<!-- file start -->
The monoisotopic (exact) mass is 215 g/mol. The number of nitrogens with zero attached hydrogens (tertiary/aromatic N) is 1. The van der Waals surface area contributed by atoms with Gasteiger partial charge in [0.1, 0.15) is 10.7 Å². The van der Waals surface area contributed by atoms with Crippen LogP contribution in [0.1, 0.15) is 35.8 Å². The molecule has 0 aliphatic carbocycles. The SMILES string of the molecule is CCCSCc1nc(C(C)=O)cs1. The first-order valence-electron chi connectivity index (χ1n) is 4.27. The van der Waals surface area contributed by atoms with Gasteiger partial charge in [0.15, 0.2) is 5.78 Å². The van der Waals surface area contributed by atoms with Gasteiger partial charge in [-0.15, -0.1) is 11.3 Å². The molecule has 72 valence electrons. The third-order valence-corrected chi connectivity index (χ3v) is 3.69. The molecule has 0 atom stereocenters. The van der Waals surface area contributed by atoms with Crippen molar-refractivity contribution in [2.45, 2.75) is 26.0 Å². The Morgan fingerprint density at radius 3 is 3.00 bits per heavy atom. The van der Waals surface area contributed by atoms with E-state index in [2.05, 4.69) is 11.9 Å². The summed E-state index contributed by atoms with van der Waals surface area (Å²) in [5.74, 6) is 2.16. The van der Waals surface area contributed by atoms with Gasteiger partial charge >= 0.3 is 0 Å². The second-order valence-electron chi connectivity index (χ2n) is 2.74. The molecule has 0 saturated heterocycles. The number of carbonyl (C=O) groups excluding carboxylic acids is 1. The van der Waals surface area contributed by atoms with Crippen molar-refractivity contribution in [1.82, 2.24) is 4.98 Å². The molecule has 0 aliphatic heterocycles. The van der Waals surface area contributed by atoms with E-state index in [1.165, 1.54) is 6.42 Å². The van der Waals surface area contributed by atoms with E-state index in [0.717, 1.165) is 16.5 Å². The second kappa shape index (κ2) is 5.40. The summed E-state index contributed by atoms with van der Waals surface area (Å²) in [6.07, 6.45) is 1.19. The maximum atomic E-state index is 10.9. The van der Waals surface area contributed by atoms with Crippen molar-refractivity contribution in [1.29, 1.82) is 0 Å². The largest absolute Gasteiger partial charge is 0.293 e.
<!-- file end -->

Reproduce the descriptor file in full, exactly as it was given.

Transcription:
The monoisotopic (exact) mass is 215 g/mol. The number of nitrogens with zero attached hydrogens (tertiary/aromatic N) is 1. The van der Waals surface area contributed by atoms with Gasteiger partial charge in [0.1, 0.15) is 10.7 Å². The van der Waals surface area contributed by atoms with Crippen LogP contribution in [0.1, 0.15) is 35.8 Å². The molecule has 0 aliphatic carbocycles. The SMILES string of the molecule is CCCSCc1nc(C(C)=O)cs1. The first-order valence-electron chi connectivity index (χ1n) is 4.27. The van der Waals surface area contributed by atoms with Gasteiger partial charge in [0.15, 0.2) is 5.78 Å². The van der Waals surface area contributed by atoms with Gasteiger partial charge in [-0.15, -0.1) is 11.3 Å². The molecule has 72 valence electrons. The third-order valence-corrected chi connectivity index (χ3v) is 3.69. The molecule has 0 atom stereocenters. The van der Waals surface area contributed by atoms with Crippen molar-refractivity contribution in [2.45, 2.75) is 26.0 Å². The Morgan fingerprint density at radius 3 is 3.00 bits per heavy atom. The van der Waals surface area contributed by atoms with E-state index in [2.05, 4.69) is 11.9 Å². The summed E-state index contributed by atoms with van der Waals surface area (Å²) in [5.74, 6) is 2.16. The van der Waals surface area contributed by atoms with Gasteiger partial charge >= 0.3 is 0 Å². The second-order valence-electron chi connectivity index (χ2n) is 2.74. The molecule has 0 saturated heterocycles. The number of carbonyl (C=O) groups excluding carboxylic acids is 1. The van der Waals surface area contributed by atoms with Crippen molar-refractivity contribution in [1.82, 2.24) is 4.98 Å². The molecule has 0 aliphatic heterocycles. The van der Waals surface area contributed by atoms with E-state index in [1.165, 1.54) is 6.42 Å². The van der Waals surface area contributed by atoms with E-state index in [0.717, 1.165) is 16.5 Å². The second kappa shape index (κ2) is 5.40. The summed E-state index contributed by atoms with van der Waals surface area (Å²) in [6.07, 6.45) is 1.19. The maximum atomic E-state index is 10.9. The van der Waals surface area contributed by atoms with Crippen molar-refractivity contribution in [1.29, 1.82) is 0 Å². The largest absolute Gasteiger partial charge is 0.293 e.